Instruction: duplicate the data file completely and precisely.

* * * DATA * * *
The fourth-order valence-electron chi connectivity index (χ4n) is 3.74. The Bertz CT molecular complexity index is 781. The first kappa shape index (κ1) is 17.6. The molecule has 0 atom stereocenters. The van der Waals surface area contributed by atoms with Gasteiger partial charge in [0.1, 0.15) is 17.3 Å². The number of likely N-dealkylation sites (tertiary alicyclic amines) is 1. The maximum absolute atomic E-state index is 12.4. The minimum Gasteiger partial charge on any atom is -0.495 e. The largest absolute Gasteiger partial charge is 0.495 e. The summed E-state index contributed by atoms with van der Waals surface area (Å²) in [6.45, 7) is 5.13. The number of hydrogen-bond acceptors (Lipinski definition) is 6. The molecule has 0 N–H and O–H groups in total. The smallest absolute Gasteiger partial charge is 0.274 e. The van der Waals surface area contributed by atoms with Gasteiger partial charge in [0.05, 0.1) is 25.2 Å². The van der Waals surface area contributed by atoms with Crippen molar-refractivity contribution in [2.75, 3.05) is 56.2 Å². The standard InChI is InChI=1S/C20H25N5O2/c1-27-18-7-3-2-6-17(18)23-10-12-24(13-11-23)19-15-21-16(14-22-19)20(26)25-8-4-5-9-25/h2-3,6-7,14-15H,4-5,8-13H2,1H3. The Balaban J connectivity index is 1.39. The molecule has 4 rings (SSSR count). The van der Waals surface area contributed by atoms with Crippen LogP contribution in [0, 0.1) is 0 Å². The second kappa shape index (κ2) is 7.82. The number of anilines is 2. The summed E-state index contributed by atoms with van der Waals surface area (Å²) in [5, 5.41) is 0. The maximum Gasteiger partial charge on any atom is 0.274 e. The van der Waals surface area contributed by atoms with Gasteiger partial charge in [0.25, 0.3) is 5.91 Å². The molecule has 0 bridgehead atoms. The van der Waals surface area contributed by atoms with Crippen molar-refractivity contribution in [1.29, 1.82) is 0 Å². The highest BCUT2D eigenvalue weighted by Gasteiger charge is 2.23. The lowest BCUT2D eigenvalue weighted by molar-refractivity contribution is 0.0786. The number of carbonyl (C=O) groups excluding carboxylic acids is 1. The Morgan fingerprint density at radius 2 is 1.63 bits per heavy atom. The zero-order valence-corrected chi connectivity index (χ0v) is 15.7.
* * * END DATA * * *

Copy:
The fourth-order valence-electron chi connectivity index (χ4n) is 3.74. The Bertz CT molecular complexity index is 781. The first kappa shape index (κ1) is 17.6. The molecule has 0 atom stereocenters. The van der Waals surface area contributed by atoms with Gasteiger partial charge in [0.1, 0.15) is 17.3 Å². The number of likely N-dealkylation sites (tertiary alicyclic amines) is 1. The maximum absolute atomic E-state index is 12.4. The minimum Gasteiger partial charge on any atom is -0.495 e. The largest absolute Gasteiger partial charge is 0.495 e. The summed E-state index contributed by atoms with van der Waals surface area (Å²) in [6.45, 7) is 5.13. The number of hydrogen-bond acceptors (Lipinski definition) is 6. The molecule has 0 N–H and O–H groups in total. The smallest absolute Gasteiger partial charge is 0.274 e. The van der Waals surface area contributed by atoms with Gasteiger partial charge in [0.05, 0.1) is 25.2 Å². The van der Waals surface area contributed by atoms with Crippen molar-refractivity contribution in [2.75, 3.05) is 56.2 Å². The standard InChI is InChI=1S/C20H25N5O2/c1-27-18-7-3-2-6-17(18)23-10-12-24(13-11-23)19-15-21-16(14-22-19)20(26)25-8-4-5-9-25/h2-3,6-7,14-15H,4-5,8-13H2,1H3. The Balaban J connectivity index is 1.39. The molecule has 4 rings (SSSR count). The van der Waals surface area contributed by atoms with Crippen LogP contribution in [0, 0.1) is 0 Å². The second kappa shape index (κ2) is 7.82. The number of anilines is 2. The summed E-state index contributed by atoms with van der Waals surface area (Å²) in [5, 5.41) is 0. The maximum Gasteiger partial charge on any atom is 0.274 e. The van der Waals surface area contributed by atoms with Gasteiger partial charge in [0.25, 0.3) is 5.91 Å². The molecule has 0 bridgehead atoms. The van der Waals surface area contributed by atoms with Crippen molar-refractivity contribution in [1.29, 1.82) is 0 Å². The highest BCUT2D eigenvalue weighted by Gasteiger charge is 2.23. The lowest BCUT2D eigenvalue weighted by molar-refractivity contribution is 0.0786. The number of carbonyl (C=O) groups excluding carboxylic acids is 1. The Morgan fingerprint density at radius 2 is 1.63 bits per heavy atom. The zero-order valence-corrected chi connectivity index (χ0v) is 15.7.